A shortage of available grains and malt due to a number of supply chain issues has thrown a wrench in production for New Jersey’s brewery industry. Tim Roberts, regional territory manager for craft beverage supplier Country Malt Group, attributes the problems to several factors, including Suez Canal closure in March, a Port of Montreal strike in April, an international shortage of shipping containers due to a not-so-post-COVID “explosion in commerce,” and labor shortages plaguing the trucking industry.
A “feeding frenzy” in warehousing and logistics jobs has also contributed, Roberts said, as employers are in serious competition to reel in workers with heavy sign on and retention bonuses, making it hard for CMG’s warehouses to retain staff needed to move goods.
Jamie Queli, the owner of Forgotten Boardwalk Brewery in Cherry Hill, said the issue has caused her lead time on grain and other ingredients to multiply. “You used to be able to get grain on demand, so the turnaround was basically how long it took to ship. We now are seeing [three to five] week lead times,” she said. “A lot of the specialty malts are back ordered as well … Yeast that we ordered in July is still yet to arrive. Everything is pretty much back ordered.”
Cindy DeRama, owner of Twin Elephant Brewing Co. in Chatham, said the shortage is making it difficult for her production team to schedule what beers they’re going to be making, something that typically happens at least a month in advance.
“When we go to try to order the grain, they say half of it’s not available. [Our brewers] end up having to go back to square one redesigning recipes to figure out what we can make with what they have. The stuff that’s available might not be available in a few days,” DeRama said. “It’s a race for base grains and German grains. I don’t know what the issue is with the supply chain but it’s definitely affecting all the way down to the smallest breweries.”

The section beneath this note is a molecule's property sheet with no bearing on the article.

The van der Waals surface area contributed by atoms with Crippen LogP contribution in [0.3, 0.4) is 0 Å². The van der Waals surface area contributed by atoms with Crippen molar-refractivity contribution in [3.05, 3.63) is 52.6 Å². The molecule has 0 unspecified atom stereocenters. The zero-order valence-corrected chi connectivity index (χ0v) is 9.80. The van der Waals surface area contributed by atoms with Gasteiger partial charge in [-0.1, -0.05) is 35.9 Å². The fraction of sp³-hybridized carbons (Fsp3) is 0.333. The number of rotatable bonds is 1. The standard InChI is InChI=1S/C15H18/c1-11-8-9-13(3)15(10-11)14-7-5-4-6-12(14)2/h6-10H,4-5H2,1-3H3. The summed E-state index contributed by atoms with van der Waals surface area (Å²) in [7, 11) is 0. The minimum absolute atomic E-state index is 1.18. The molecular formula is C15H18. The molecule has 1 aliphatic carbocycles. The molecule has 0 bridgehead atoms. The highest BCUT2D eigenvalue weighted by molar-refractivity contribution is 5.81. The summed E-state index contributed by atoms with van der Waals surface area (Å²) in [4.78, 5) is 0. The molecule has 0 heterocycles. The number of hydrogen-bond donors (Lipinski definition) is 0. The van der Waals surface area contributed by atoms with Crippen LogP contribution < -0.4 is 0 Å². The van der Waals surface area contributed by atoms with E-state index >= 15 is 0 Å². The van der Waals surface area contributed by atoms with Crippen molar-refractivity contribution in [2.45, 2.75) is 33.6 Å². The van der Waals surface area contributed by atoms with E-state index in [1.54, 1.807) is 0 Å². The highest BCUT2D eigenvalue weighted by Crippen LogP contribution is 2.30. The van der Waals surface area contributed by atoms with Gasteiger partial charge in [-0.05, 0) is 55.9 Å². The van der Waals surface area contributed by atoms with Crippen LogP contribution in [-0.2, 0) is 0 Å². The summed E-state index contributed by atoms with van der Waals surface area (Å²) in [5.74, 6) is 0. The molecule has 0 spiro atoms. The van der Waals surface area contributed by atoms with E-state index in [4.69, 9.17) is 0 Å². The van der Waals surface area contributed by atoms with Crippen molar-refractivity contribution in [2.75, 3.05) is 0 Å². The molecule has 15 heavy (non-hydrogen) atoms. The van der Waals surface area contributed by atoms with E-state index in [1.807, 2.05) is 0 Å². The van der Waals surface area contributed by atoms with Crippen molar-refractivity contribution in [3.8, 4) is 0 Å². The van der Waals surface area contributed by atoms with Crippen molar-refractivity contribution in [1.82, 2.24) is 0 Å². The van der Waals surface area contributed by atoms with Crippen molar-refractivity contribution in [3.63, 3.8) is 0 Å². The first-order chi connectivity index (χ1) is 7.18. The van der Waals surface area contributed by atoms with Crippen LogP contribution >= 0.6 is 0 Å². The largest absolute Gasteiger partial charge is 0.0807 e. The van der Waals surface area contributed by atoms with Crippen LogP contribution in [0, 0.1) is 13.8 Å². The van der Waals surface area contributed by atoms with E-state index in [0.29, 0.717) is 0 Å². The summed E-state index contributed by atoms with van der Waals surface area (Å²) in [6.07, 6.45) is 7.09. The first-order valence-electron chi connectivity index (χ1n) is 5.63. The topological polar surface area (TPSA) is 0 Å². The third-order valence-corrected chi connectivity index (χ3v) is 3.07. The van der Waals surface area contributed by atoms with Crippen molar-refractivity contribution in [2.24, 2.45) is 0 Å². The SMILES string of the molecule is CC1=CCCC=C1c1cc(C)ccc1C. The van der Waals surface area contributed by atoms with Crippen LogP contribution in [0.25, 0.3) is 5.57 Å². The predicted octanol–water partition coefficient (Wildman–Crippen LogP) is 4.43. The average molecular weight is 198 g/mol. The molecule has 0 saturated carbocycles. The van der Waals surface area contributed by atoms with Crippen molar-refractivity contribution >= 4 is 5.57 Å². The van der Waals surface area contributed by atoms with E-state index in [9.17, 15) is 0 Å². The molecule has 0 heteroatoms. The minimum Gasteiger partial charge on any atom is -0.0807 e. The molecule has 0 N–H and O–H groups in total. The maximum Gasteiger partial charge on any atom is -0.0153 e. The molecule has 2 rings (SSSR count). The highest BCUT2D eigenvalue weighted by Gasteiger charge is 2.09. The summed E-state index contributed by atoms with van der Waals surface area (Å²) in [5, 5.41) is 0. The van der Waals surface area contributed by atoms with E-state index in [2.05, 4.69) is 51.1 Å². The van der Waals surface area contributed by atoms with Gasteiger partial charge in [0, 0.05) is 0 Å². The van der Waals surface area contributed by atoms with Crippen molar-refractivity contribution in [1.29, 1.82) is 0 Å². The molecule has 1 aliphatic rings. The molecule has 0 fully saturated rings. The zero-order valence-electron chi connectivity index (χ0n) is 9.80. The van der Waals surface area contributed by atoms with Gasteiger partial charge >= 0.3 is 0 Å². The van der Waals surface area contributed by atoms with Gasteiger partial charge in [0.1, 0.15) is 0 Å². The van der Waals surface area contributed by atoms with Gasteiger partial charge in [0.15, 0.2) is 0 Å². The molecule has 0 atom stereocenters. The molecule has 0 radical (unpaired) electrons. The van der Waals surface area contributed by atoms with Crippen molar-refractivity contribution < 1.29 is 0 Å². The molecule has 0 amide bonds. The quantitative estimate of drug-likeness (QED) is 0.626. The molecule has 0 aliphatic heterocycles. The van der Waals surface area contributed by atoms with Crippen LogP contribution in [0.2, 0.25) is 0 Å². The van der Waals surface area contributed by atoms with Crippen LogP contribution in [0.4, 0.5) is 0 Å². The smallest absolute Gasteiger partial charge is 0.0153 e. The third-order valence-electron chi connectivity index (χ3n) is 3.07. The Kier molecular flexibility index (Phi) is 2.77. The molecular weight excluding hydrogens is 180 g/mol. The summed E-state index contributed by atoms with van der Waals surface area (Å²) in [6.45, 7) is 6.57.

DeRama said that one of the grains Twin Elephant uses in 70% of its beers was out when she tried to order it from a supplier last week. Her brewer is “pretty particular” about the brands of grain they use, she said, but right now, “it’s kind of a crap shoot.”
Without grains, there is no beer. As breweries change around their recipes and scheduled beers based on what grains can be found, though, another shortage plagues them: glassware.
Joe Fisher, owner of Man Skirt Brewing in Hackettstown, has a glassware order that’s been delayed for months. Fisher usually plans for a lead time of three to four weeks, but the current order he’s been waiting on was placed in early June.
Denise Ford Sawadogo, co-owner of Montclair Brewery, surmised that the issue with glassware could be the collective recovery of business around the state and across the country. “It could be with the on-premise re-opening and everyone’s rush to order glasses, but there are some suppliers that we can’t get glasses from right now, and we were warned about two months earlier than normal to order Oktoberfest glasses if we needed them due to the supply chain constraints. Our last order arrived almost a month late,” she said.
Sawadogo said she had to pay a rush fee on 15 dozen Oktoberfest glasses, which she’s “definitely not happy about, because glass is always expensive when you factor in the freight.” She didn’t have a choice—either she paid the rush fee to get everything before the final weekend in September, or she risked putting the event on with no glasses, which are take-home novelties factored into the Oktoberfest ticket price.